I have been using the "Lord's Prayer" (really the Disciple's Prayer) as my template for daily prayer for a while, and it seems to work much better than the old templates I've used (Like "ACTS" -- adoration, confession, thanksgiving, supplication).

I have been realizing -- as I pray each piece in my own words, with the specifics of my life -- how completely dependent and completely bankrupt I am -- and that we all are.

I get up each day with a full set of obligations and a full set of resources to steward -- my time, energy, and money, and also all that I've taken on in life -- from this marriage commitment to my commitment to my 4 sons and 2 stepsons to my commitment to all my friends and the daily tasks and goals. And certainly I am called to responsible stewardship and to a good work ethic and to character development and to simple basic obedience. Certainly I am called to fulfill the obligations I have to the people I love and to my community and to society as a whole.

But I am personally bankrupt. Every morning I get up and my obligations far exceed my resources and character development.

I used to think the Christian life meant changing that! I should be able to limit my obligations and increase my resources and character strength, and become consistently strong and effective in doing whatever was on my plate for that day and that month and that year, and move deliberately toward a future of increased effectiveness and stewardship. I should be able to grow to a healthy Christian adulthood.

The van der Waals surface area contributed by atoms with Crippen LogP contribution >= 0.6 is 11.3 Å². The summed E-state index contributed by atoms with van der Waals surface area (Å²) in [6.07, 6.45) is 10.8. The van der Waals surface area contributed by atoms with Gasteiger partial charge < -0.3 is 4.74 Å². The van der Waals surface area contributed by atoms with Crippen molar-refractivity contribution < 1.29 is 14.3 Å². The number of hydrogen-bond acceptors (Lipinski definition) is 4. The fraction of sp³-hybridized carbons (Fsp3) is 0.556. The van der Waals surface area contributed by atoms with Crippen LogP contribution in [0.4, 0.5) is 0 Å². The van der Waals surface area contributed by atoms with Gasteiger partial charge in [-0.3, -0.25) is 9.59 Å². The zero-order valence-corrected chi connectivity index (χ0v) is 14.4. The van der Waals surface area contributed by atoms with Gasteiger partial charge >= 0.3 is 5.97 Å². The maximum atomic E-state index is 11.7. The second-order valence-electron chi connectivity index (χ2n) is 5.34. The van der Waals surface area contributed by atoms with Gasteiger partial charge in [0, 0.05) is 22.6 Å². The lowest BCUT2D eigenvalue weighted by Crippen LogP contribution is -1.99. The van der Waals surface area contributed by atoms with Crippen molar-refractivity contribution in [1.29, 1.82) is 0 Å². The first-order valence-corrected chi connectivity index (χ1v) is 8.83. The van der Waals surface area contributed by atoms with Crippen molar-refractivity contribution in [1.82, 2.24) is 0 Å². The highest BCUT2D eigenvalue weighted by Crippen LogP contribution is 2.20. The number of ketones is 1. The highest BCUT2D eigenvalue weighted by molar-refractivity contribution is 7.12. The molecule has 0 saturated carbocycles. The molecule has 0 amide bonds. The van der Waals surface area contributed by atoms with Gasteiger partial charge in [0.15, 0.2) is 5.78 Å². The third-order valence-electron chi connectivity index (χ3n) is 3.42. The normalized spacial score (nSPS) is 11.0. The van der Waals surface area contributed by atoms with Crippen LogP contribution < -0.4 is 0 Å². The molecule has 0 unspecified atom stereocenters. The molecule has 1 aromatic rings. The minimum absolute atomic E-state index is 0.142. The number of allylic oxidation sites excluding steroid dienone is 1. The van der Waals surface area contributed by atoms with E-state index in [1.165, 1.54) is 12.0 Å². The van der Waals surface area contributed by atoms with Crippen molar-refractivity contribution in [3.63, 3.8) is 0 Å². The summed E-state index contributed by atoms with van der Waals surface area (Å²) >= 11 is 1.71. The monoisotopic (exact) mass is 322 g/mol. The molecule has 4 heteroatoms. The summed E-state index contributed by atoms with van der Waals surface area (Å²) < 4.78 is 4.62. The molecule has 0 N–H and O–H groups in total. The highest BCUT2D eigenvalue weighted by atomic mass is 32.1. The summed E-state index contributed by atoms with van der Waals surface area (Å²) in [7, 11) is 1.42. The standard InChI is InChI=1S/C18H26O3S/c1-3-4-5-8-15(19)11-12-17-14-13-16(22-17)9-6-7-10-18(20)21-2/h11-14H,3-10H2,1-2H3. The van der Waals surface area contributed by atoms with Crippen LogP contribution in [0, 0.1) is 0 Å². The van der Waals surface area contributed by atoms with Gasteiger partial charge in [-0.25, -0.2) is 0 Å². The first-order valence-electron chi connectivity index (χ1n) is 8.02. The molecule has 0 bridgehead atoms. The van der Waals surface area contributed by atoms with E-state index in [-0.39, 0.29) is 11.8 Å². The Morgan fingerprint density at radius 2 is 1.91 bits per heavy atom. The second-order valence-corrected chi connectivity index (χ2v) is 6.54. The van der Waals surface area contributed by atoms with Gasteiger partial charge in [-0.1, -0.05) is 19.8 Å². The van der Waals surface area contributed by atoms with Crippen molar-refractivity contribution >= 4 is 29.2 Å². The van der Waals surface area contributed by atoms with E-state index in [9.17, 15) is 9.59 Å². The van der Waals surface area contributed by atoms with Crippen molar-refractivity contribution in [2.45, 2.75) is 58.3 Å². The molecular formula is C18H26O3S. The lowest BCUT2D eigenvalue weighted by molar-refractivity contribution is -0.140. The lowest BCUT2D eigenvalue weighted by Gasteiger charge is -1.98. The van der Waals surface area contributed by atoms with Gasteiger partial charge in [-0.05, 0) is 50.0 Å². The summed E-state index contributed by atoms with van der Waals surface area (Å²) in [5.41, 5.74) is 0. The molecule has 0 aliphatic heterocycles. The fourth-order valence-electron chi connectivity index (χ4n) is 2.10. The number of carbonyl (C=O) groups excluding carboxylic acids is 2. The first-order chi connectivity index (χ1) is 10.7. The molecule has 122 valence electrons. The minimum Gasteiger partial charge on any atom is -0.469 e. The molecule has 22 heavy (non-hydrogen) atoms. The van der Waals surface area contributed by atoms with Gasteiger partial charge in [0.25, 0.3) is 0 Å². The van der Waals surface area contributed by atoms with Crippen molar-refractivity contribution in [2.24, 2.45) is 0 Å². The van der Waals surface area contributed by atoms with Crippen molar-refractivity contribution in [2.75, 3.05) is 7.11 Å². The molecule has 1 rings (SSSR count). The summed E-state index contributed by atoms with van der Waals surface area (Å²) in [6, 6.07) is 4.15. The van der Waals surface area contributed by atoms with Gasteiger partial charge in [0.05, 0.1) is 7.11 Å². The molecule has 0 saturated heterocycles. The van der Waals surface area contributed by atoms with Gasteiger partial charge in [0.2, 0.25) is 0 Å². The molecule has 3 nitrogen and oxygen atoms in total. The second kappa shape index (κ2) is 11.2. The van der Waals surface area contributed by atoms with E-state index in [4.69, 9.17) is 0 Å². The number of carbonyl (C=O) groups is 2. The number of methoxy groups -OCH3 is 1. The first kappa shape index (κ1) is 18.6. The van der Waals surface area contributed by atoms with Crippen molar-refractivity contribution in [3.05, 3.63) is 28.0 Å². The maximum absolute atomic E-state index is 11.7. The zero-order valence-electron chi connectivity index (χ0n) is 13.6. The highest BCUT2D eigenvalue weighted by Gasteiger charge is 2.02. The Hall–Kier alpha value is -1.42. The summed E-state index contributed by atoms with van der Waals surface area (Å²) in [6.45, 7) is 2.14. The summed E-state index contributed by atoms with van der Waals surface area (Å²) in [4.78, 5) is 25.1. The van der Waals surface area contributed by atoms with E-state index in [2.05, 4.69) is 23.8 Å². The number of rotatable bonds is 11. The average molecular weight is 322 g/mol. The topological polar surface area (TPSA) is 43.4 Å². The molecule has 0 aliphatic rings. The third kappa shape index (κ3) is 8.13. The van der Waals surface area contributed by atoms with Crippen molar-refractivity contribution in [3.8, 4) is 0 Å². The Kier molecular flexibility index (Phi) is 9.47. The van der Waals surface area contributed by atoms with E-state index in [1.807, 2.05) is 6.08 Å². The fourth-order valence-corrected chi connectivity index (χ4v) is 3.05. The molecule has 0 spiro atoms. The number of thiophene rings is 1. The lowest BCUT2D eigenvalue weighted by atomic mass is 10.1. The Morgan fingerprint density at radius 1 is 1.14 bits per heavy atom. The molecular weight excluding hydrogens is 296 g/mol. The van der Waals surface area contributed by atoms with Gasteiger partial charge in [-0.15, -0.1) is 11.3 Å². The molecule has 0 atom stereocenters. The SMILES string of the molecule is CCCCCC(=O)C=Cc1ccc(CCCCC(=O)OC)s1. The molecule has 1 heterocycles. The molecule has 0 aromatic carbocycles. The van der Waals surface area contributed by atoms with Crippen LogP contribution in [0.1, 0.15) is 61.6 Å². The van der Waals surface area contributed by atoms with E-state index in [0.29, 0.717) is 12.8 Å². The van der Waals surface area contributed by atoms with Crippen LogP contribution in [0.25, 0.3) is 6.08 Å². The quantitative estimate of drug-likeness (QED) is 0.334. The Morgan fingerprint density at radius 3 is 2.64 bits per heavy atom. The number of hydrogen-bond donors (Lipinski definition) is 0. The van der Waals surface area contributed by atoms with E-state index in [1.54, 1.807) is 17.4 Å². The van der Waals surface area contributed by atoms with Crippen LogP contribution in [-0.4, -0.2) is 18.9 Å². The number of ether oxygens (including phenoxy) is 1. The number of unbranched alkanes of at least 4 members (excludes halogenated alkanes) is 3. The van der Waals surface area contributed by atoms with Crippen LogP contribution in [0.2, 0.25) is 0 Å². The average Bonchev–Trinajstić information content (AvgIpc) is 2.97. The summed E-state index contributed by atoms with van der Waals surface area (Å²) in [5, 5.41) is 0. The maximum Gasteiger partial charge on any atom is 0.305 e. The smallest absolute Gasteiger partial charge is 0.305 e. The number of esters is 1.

Now I know that growing toward that full effectiveness and best stewardship are dependent upon a knowledge of reality that acknowledges my daily bankruptcy. All my resources really are not mine, and I cannot command them or control them. And my obligations -- no matter how I try to focus them on a few essentials -- always exceed my ability to fulfill them in the way God intends me to fulfill them.

"Abiding" as Jesus talks about abiding in Him in John 14 and 15 is becoming more and more a reality for me. I am getting over the idea that He wants me to "grow up" and do this life on my own, and starting to not only accept but relish the idea that He wants such intimacy that I truly do nothing on my own.

The God of the Universe loves me enough to fill me and teach me and use me! And He is doing amazing things in me and around me and even through me!

Recognizing my bankruptcy each day allows me to draw on the riches of the One whose agenda matters. It also requires me to abandon my own agenda as undo-able, and to ignore the agendas of those around me with an "unholy disregard" except as they emerge as His agenda shown in the community of faith to which I submit in Him.

This life in the Kingdom is truly an "upside-down" life!


Link, Rich Mullins, and Life as My 6-y-o Son

My 6-year-old son Noah has been drawing "Link" from "The Legend of Zelda: The Wind Waker" -- a game that he doesn't own, but has apparently gotten to play at a friend's house. I have been presented with at least a dozen drawings, and seen him draw Link in such places as the dry-erase board at his tutor's office.

I am always amazed at Noah's art work, and always complementary -- but I don't know that he's ever been on the same theme for so long. So, a week or so ago, as he handed me one more picture of Link, I said it was amazing and thanks, but then commented, under my breath, "You're a little obsessed with him, aren't you?"

He did not ask me to define "obsessed", but he didn't answer me, either, and we moved on.

Last night he got in my car to go somewhere with me, and the DVD that was playing was not one of his kid DVDs -- which is our norm. It was the live DVD of Rich Mullins I've been watching. Noah and Brooks politely watched it -- after me telling them that I wouldn't change it to one of theirs because I wanted them to see Rich. Noah asked me questions about Rich, and carried on a polite conversation that showed respect for my interest. (Despite his reading and behavioral issues, he is a very bright little boy!)

The conversation ended with my laughter when he asked me "You're a little obsessed with him, aren't you?"